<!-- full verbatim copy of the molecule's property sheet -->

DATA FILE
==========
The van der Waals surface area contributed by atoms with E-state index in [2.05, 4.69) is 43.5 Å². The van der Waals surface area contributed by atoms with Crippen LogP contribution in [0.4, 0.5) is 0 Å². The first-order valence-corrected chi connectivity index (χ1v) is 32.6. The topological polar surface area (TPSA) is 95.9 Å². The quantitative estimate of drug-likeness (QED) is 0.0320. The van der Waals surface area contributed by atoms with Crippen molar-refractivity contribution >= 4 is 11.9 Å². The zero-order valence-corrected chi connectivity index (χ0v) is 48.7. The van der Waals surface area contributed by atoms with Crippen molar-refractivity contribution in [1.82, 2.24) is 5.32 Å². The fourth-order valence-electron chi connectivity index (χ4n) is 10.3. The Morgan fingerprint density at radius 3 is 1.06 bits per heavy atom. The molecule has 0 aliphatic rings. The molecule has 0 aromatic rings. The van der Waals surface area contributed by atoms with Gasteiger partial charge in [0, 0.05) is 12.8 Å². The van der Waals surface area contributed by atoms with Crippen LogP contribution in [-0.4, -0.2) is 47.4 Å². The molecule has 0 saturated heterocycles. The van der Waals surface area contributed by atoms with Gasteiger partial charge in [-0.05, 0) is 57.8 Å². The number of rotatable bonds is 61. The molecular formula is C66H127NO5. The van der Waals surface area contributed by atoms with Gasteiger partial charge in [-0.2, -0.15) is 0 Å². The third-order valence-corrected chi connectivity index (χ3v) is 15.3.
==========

The van der Waals surface area contributed by atoms with E-state index in [2.05, 4.69) is 43.5 Å². The van der Waals surface area contributed by atoms with Crippen LogP contribution in [0.4, 0.5) is 0 Å². The first-order valence-corrected chi connectivity index (χ1v) is 32.6. The topological polar surface area (TPSA) is 95.9 Å². The quantitative estimate of drug-likeness (QED) is 0.0320. The van der Waals surface area contributed by atoms with Crippen molar-refractivity contribution >= 4 is 11.9 Å². The zero-order valence-corrected chi connectivity index (χ0v) is 48.7. The van der Waals surface area contributed by atoms with Crippen molar-refractivity contribution in [1.82, 2.24) is 5.32 Å². The fourth-order valence-electron chi connectivity index (χ4n) is 10.3. The Morgan fingerprint density at radius 3 is 1.06 bits per heavy atom. The molecule has 0 aliphatic rings. The molecule has 0 aromatic rings. The van der Waals surface area contributed by atoms with Gasteiger partial charge in [0, 0.05) is 12.8 Å². The van der Waals surface area contributed by atoms with Crippen LogP contribution in [-0.4, -0.2) is 47.4 Å². The molecule has 0 saturated heterocycles. The van der Waals surface area contributed by atoms with Gasteiger partial charge in [-0.05, 0) is 57.8 Å². The number of rotatable bonds is 61. The molecular formula is C66H127NO5. The van der Waals surface area contributed by atoms with Gasteiger partial charge in [-0.2, -0.15) is 0 Å². The third-order valence-corrected chi connectivity index (χ3v) is 15.3.